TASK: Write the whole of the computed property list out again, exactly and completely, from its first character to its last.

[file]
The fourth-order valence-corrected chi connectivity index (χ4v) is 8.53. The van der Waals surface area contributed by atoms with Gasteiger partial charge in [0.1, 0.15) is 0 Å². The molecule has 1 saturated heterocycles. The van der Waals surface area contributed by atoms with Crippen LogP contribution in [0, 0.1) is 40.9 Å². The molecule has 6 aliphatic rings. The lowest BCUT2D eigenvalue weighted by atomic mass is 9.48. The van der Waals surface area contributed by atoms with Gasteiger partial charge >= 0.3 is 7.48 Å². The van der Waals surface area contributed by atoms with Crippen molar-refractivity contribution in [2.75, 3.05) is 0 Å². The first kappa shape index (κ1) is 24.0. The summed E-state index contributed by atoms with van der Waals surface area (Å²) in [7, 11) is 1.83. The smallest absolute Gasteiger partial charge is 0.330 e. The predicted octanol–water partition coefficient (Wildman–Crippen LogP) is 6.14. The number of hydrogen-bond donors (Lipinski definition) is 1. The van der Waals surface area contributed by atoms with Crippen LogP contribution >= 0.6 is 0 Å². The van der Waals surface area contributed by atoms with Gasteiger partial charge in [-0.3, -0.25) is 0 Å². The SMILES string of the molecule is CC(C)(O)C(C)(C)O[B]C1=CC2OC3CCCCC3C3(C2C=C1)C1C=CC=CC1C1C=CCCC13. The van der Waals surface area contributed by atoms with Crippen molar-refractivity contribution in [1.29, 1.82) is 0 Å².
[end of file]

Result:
The fourth-order valence-corrected chi connectivity index (χ4v) is 8.53. The van der Waals surface area contributed by atoms with Gasteiger partial charge in [0.1, 0.15) is 0 Å². The molecule has 1 saturated heterocycles. The van der Waals surface area contributed by atoms with Crippen LogP contribution in [0, 0.1) is 40.9 Å². The molecule has 6 aliphatic rings. The lowest BCUT2D eigenvalue weighted by atomic mass is 9.48. The van der Waals surface area contributed by atoms with Gasteiger partial charge >= 0.3 is 7.48 Å². The van der Waals surface area contributed by atoms with Crippen molar-refractivity contribution in [2.75, 3.05) is 0 Å². The first kappa shape index (κ1) is 24.0. The summed E-state index contributed by atoms with van der Waals surface area (Å²) in [7, 11) is 1.83. The smallest absolute Gasteiger partial charge is 0.330 e. The predicted octanol–water partition coefficient (Wildman–Crippen LogP) is 6.14. The number of hydrogen-bond donors (Lipinski definition) is 1. The van der Waals surface area contributed by atoms with Crippen LogP contribution >= 0.6 is 0 Å². The van der Waals surface area contributed by atoms with Gasteiger partial charge in [-0.3, -0.25) is 0 Å². The SMILES string of the molecule is CC(C)(O)C(C)(C)O[B]C1=CC2OC3CCCCC3C3(C2C=C1)C1C=CC=CC1C1C=CCCC13. The van der Waals surface area contributed by atoms with Crippen molar-refractivity contribution in [1.29, 1.82) is 0 Å².